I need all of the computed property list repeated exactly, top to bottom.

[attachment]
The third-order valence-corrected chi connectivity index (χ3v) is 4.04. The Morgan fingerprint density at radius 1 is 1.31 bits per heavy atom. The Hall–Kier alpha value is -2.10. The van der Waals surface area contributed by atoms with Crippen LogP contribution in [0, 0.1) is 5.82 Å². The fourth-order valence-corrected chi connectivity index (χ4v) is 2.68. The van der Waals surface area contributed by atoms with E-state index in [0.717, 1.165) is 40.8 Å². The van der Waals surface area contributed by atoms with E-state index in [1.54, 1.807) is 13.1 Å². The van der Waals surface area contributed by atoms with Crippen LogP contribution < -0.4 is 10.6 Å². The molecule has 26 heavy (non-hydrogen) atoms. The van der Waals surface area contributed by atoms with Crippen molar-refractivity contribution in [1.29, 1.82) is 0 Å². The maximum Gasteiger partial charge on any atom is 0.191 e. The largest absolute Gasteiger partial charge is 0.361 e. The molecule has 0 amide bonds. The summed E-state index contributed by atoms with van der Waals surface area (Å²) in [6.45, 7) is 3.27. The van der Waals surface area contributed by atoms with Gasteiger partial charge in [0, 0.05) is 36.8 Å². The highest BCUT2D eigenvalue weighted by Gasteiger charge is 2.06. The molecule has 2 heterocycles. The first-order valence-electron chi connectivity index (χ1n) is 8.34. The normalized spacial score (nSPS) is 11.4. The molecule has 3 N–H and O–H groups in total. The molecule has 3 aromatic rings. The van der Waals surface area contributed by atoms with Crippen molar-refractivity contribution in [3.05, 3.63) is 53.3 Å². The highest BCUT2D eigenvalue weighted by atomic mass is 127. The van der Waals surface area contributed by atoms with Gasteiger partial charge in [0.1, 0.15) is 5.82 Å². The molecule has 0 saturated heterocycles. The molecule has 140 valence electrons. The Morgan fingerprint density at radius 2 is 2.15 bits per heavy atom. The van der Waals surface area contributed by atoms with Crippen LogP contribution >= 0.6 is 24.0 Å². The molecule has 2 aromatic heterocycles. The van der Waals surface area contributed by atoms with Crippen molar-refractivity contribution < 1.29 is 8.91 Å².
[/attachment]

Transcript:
The third-order valence-corrected chi connectivity index (χ3v) is 4.04. The Morgan fingerprint density at radius 1 is 1.31 bits per heavy atom. The Hall–Kier alpha value is -2.10. The van der Waals surface area contributed by atoms with Crippen LogP contribution in [0, 0.1) is 5.82 Å². The fourth-order valence-corrected chi connectivity index (χ4v) is 2.68. The van der Waals surface area contributed by atoms with E-state index in [0.717, 1.165) is 40.8 Å². The van der Waals surface area contributed by atoms with E-state index in [1.54, 1.807) is 13.1 Å². The van der Waals surface area contributed by atoms with Crippen LogP contribution < -0.4 is 10.6 Å². The molecule has 26 heavy (non-hydrogen) atoms. The van der Waals surface area contributed by atoms with Crippen molar-refractivity contribution in [1.29, 1.82) is 0 Å². The maximum Gasteiger partial charge on any atom is 0.191 e. The largest absolute Gasteiger partial charge is 0.361 e. The molecule has 0 amide bonds. The summed E-state index contributed by atoms with van der Waals surface area (Å²) in [6.45, 7) is 3.27. The van der Waals surface area contributed by atoms with Gasteiger partial charge in [0, 0.05) is 36.8 Å². The highest BCUT2D eigenvalue weighted by Gasteiger charge is 2.06. The molecule has 2 heterocycles. The first-order valence-electron chi connectivity index (χ1n) is 8.34. The normalized spacial score (nSPS) is 11.4. The molecule has 3 N–H and O–H groups in total. The molecule has 3 aromatic rings. The van der Waals surface area contributed by atoms with Crippen molar-refractivity contribution in [3.05, 3.63) is 53.3 Å². The highest BCUT2D eigenvalue weighted by atomic mass is 127. The van der Waals surface area contributed by atoms with Gasteiger partial charge in [0.1, 0.15) is 5.82 Å². The molecule has 0 saturated heterocycles. The molecule has 140 valence electrons. The Morgan fingerprint density at radius 2 is 2.15 bits per heavy atom. The van der Waals surface area contributed by atoms with Crippen LogP contribution >= 0.6 is 24.0 Å². The molecule has 2 aromatic heterocycles. The van der Waals surface area contributed by atoms with Crippen molar-refractivity contribution < 1.29 is 8.91 Å².